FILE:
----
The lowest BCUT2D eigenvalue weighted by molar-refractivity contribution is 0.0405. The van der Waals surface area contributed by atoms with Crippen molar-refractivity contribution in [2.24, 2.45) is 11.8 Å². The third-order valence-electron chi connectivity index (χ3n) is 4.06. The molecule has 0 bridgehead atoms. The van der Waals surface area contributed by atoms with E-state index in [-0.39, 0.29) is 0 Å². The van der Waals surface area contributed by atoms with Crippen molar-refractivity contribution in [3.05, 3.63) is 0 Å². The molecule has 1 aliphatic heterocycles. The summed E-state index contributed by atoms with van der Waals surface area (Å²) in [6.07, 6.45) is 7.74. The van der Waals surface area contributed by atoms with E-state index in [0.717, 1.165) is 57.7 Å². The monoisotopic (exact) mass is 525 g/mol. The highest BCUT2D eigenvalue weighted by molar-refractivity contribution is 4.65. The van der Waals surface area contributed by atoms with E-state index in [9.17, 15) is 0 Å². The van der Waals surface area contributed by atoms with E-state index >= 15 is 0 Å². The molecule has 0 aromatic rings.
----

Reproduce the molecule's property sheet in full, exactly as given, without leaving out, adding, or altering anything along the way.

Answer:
The lowest BCUT2D eigenvalue weighted by molar-refractivity contribution is 0.0405. The van der Waals surface area contributed by atoms with Crippen molar-refractivity contribution in [2.24, 2.45) is 11.8 Å². The third-order valence-electron chi connectivity index (χ3n) is 4.06. The molecule has 0 bridgehead atoms. The van der Waals surface area contributed by atoms with E-state index in [-0.39, 0.29) is 0 Å². The van der Waals surface area contributed by atoms with Crippen molar-refractivity contribution in [3.05, 3.63) is 0 Å². The molecule has 1 aliphatic heterocycles. The summed E-state index contributed by atoms with van der Waals surface area (Å²) in [6.07, 6.45) is 7.74. The van der Waals surface area contributed by atoms with E-state index in [0.717, 1.165) is 57.7 Å². The monoisotopic (exact) mass is 525 g/mol. The highest BCUT2D eigenvalue weighted by molar-refractivity contribution is 4.65. The van der Waals surface area contributed by atoms with E-state index in [9.17, 15) is 0 Å². The van der Waals surface area contributed by atoms with E-state index >= 15 is 0 Å². The molecule has 0 aromatic rings.